Karl Rove says families should be off limits in politics

March 8, 2010

USA/ROVE

Karl Rove thinks the families of public figures should be off limits from the nasty, maligning, ad hominem attacks of election politics.

On an NBC Today show appearance to promote his new book, “Courage and Consequence: My Life as a Conservative in the Fight”, Rove was asked about reports that his adoptive father, Louis, was gay.

Some critics have gone so far as to speculate that a gay father might help explain his parents’ divorce, his mother’s suicide and even his opposition to gay marriage. But Rove wants to “set the record straight” in the book, which is due for release on Tuesday.

“This was a political attack on me, that in order to get to me, people had to say ugly things about my parents. I don’t know whether my father was, at the end of his life, gay or not. I just don’t. I don’t think so, but I don’t know,” he told NBC.

“My mother never said to us that their marriage fell apart because my father was gay. So, the journalists who say, ‘Well obviously he was gay and Karl had to know that and this is why she committed suicide,’ they don’t know what they’re talking about.”

“Our view on political issues, on issues of public policy, can and should be divorced from our families. And our families shouldn’t be used as convenient targets to shoot at in order to get at people in politics,” Rove said. CAMPAIGN MCCAIN

That may sound ironic to people connected with John McCain’s 2000 run for the White House. They blame Rove for the famous South Carolina whisper campaign that sought to undermine their candidate in a key Republican primary battle against George W. Bush by implying McCain had fathered an illegitimate black child. The senator and his wife, Cindy, had in fact adopted a girl from Bangladesh.

Rove denies any involvement in the smear, saying the rumor was started by a professor at Bob Jones University, a private fundamentalist Christian school and conservative political powerhouse.

Despite his denials, Rove isn’t out of the woods. As NBC points out, former Bush speech writer Matt Latimer says in his own book, “Speech-less: Tales of a White House Survivor,” that Rove is in fact a calculating political operator, though one with considerable shortcomings.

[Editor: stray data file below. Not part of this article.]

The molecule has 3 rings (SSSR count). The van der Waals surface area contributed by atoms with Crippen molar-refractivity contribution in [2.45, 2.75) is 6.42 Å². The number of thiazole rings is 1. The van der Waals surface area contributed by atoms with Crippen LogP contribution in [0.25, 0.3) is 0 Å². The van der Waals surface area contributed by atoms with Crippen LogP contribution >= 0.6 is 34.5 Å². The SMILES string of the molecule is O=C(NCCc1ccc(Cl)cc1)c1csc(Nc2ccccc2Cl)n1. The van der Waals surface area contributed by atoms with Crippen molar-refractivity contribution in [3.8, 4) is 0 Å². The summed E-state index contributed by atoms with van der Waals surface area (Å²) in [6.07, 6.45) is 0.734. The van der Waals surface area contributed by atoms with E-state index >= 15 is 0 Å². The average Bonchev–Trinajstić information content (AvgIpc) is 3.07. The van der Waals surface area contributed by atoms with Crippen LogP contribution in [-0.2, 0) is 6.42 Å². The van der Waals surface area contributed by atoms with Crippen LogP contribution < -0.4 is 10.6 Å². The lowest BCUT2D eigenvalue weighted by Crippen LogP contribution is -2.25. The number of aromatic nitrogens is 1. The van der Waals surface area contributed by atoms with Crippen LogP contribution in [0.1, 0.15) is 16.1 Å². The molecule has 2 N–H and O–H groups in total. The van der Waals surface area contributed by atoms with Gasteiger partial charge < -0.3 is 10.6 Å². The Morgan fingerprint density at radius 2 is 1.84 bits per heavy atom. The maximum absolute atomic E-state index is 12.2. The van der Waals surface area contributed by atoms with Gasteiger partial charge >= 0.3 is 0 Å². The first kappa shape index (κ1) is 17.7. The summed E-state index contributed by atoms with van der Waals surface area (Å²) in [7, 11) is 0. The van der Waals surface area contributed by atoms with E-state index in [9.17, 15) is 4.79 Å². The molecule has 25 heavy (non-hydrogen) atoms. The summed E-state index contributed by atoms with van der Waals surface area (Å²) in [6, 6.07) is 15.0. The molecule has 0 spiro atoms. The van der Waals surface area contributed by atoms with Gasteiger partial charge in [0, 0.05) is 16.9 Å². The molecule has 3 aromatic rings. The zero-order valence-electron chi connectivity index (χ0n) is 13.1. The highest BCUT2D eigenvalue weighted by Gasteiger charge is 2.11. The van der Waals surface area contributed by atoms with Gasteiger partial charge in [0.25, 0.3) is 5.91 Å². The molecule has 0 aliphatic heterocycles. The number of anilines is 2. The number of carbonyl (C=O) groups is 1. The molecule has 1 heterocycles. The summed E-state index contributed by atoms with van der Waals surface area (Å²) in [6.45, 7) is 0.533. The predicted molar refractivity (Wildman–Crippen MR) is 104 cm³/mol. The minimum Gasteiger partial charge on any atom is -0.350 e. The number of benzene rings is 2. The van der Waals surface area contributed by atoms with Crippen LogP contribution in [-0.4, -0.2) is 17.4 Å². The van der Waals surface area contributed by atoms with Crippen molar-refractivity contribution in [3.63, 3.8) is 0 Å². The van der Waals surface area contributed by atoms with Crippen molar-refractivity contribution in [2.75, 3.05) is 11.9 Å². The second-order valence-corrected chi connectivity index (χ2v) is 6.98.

USA“He was what all the liberals said he was: the villain. And to make matters worse, a clumsy one at that. He employed ham-handed tactics, put forward obviously unqualified subordinates and stubbornly defended them. He turned out to be less a Voldemort than a Boris Badenov chasing Rocky and Bullwinkle,” Latimer wrote.

Rove’s response? “Well, I do like Rocky and Bullwinkle.”

Photo credits: Reuters/Robert Giroux (Rove); Reuters/Win McNamee (McCain with wife Cindy and daughter Bridget); Reuters/Jeff Christensen (Rocky and Bullwinkle flyover at Macy’s Thanksgiving day parade)

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3 comments

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Typical, when the same tactics are applied to the person who had once been in the postition to use them towards others they cry it’s not fair to them.
You wanna be in the limelight and sling mud, expect to get it thrown back at you.

Posted by osito3 | Report as abusive

I agree with Karl Rove completely. The arguments should be about policy and not families. The only thing is, he lost the right to make this argument a long time ago.

Posted by Streetfighter | Report as abusive

Did he decide this before or after he pushed that poll accusing John McCain of fathering a black child out of wedlock? Did he guffaw when Rush Limbaugh said the Clintons didn’t need a family dog because they already had Chelsea?

Karl, you forfeited the right to compassion toward yourself a very, very long time ago.

Posted by borisjimbo | Report as abusive

[...] And I’m not the first one to say it.  Both Premier McGuinty and Tim Hudak have said it following a meeting last November in advance of what is sure to a helluva fight this fall.  President Obama said it way back in September 2008 when reporters were going after Sarah Palin’s then-pregnant teenage daughter.  Even Karl Rove, the so-called mastermind behind former president George W. Bush, said it. [...]